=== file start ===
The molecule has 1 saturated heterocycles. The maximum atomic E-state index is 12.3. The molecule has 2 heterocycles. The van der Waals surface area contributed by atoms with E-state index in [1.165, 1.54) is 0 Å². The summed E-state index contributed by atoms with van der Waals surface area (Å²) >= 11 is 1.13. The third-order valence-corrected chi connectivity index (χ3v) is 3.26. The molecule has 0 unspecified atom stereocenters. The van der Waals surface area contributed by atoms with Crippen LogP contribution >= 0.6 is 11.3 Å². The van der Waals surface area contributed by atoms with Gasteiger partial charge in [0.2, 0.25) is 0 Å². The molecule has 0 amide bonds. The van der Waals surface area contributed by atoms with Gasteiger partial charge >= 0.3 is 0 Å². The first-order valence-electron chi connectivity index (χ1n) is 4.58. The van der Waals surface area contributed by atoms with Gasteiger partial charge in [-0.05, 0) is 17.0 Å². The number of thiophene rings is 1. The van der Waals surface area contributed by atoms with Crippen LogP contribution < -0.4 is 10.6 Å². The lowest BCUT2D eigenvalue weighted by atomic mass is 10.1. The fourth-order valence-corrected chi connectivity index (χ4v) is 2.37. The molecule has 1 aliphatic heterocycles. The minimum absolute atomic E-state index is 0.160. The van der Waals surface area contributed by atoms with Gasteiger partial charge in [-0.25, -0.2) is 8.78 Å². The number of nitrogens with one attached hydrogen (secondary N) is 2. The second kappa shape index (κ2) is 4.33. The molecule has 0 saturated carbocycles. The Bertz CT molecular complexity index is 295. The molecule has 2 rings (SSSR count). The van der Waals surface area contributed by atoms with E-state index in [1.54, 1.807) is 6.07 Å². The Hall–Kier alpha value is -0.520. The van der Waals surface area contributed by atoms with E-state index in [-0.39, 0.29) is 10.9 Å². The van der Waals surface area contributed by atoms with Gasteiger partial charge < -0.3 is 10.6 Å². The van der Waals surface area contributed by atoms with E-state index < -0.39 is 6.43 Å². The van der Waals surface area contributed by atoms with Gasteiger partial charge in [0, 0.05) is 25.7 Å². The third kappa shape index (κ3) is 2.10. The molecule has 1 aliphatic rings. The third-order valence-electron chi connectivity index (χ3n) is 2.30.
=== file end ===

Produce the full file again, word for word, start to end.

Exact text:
The molecule has 1 saturated heterocycles. The maximum atomic E-state index is 12.3. The molecule has 2 heterocycles. The van der Waals surface area contributed by atoms with E-state index in [1.165, 1.54) is 0 Å². The summed E-state index contributed by atoms with van der Waals surface area (Å²) >= 11 is 1.13. The third-order valence-corrected chi connectivity index (χ3v) is 3.26. The molecule has 0 unspecified atom stereocenters. The van der Waals surface area contributed by atoms with Crippen LogP contribution >= 0.6 is 11.3 Å². The van der Waals surface area contributed by atoms with Gasteiger partial charge in [0.2, 0.25) is 0 Å². The molecule has 0 amide bonds. The van der Waals surface area contributed by atoms with Gasteiger partial charge >= 0.3 is 0 Å². The first-order valence-electron chi connectivity index (χ1n) is 4.58. The van der Waals surface area contributed by atoms with Gasteiger partial charge in [-0.05, 0) is 17.0 Å². The number of thiophene rings is 1. The van der Waals surface area contributed by atoms with Crippen LogP contribution < -0.4 is 10.6 Å². The lowest BCUT2D eigenvalue weighted by atomic mass is 10.1. The fourth-order valence-corrected chi connectivity index (χ4v) is 2.37. The molecule has 1 aliphatic heterocycles. The minimum absolute atomic E-state index is 0.160. The van der Waals surface area contributed by atoms with Gasteiger partial charge in [-0.25, -0.2) is 8.78 Å². The number of nitrogens with one attached hydrogen (secondary N) is 2. The second kappa shape index (κ2) is 4.33. The molecule has 0 saturated carbocycles. The Bertz CT molecular complexity index is 295. The molecule has 2 rings (SSSR count). The van der Waals surface area contributed by atoms with E-state index in [1.54, 1.807) is 6.07 Å². The Hall–Kier alpha value is -0.520. The van der Waals surface area contributed by atoms with E-state index in [-0.39, 0.29) is 10.9 Å². The van der Waals surface area contributed by atoms with Gasteiger partial charge < -0.3 is 10.6 Å². The van der Waals surface area contributed by atoms with E-state index < -0.39 is 6.43 Å². The van der Waals surface area contributed by atoms with Gasteiger partial charge in [0, 0.05) is 25.7 Å². The third kappa shape index (κ3) is 2.10. The molecule has 1 aliphatic rings. The third-order valence-electron chi connectivity index (χ3n) is 2.30.